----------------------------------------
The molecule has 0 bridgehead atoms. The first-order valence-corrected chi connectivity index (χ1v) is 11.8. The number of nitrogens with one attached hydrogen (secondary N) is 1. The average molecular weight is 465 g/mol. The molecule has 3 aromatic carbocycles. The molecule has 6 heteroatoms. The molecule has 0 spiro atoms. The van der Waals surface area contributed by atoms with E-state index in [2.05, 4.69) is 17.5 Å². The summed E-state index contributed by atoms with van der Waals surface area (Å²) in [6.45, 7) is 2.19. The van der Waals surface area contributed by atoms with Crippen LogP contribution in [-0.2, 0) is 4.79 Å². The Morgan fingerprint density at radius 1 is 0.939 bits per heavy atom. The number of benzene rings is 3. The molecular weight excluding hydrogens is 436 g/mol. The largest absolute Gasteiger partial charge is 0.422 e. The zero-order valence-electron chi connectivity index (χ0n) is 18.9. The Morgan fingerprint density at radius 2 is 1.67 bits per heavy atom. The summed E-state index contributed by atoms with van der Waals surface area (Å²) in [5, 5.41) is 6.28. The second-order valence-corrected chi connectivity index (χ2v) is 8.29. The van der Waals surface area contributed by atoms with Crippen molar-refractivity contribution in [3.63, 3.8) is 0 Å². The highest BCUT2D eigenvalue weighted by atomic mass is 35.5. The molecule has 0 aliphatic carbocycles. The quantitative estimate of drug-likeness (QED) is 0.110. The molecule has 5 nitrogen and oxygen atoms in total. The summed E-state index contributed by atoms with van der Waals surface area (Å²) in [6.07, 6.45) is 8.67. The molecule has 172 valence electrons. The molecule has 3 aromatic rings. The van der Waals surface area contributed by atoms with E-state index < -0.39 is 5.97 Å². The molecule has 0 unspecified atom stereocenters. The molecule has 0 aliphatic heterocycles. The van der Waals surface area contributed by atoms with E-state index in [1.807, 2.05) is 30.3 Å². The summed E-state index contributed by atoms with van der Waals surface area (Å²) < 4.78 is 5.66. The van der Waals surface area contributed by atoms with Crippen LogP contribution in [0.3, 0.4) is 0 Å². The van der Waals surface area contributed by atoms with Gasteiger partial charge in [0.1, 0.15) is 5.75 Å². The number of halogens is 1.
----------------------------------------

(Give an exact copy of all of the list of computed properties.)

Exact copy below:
The molecule has 0 bridgehead atoms. The first-order valence-corrected chi connectivity index (χ1v) is 11.8. The number of nitrogens with one attached hydrogen (secondary N) is 1. The average molecular weight is 465 g/mol. The molecule has 3 aromatic carbocycles. The molecule has 6 heteroatoms. The molecule has 0 spiro atoms. The van der Waals surface area contributed by atoms with E-state index in [2.05, 4.69) is 17.5 Å². The summed E-state index contributed by atoms with van der Waals surface area (Å²) in [6.45, 7) is 2.19. The van der Waals surface area contributed by atoms with Crippen LogP contribution in [-0.2, 0) is 4.79 Å². The Morgan fingerprint density at radius 1 is 0.939 bits per heavy atom. The number of benzene rings is 3. The molecular weight excluding hydrogens is 436 g/mol. The largest absolute Gasteiger partial charge is 0.422 e. The zero-order valence-electron chi connectivity index (χ0n) is 18.9. The Morgan fingerprint density at radius 2 is 1.67 bits per heavy atom. The summed E-state index contributed by atoms with van der Waals surface area (Å²) in [5, 5.41) is 6.28. The second-order valence-corrected chi connectivity index (χ2v) is 8.29. The van der Waals surface area contributed by atoms with Crippen molar-refractivity contribution in [3.63, 3.8) is 0 Å². The highest BCUT2D eigenvalue weighted by atomic mass is 35.5. The molecule has 0 aliphatic carbocycles. The quantitative estimate of drug-likeness (QED) is 0.110. The molecule has 5 nitrogen and oxygen atoms in total. The summed E-state index contributed by atoms with van der Waals surface area (Å²) in [6.07, 6.45) is 8.67. The molecule has 172 valence electrons. The molecule has 3 aromatic rings. The van der Waals surface area contributed by atoms with E-state index < -0.39 is 5.97 Å². The molecule has 0 unspecified atom stereocenters. The molecule has 0 aliphatic heterocycles. The van der Waals surface area contributed by atoms with E-state index in [1.807, 2.05) is 30.3 Å². The summed E-state index contributed by atoms with van der Waals surface area (Å²) < 4.78 is 5.66. The van der Waals surface area contributed by atoms with Crippen LogP contribution in [0.3, 0.4) is 0 Å². The van der Waals surface area contributed by atoms with Gasteiger partial charge in [0.1, 0.15) is 5.75 Å². The number of halogens is 1.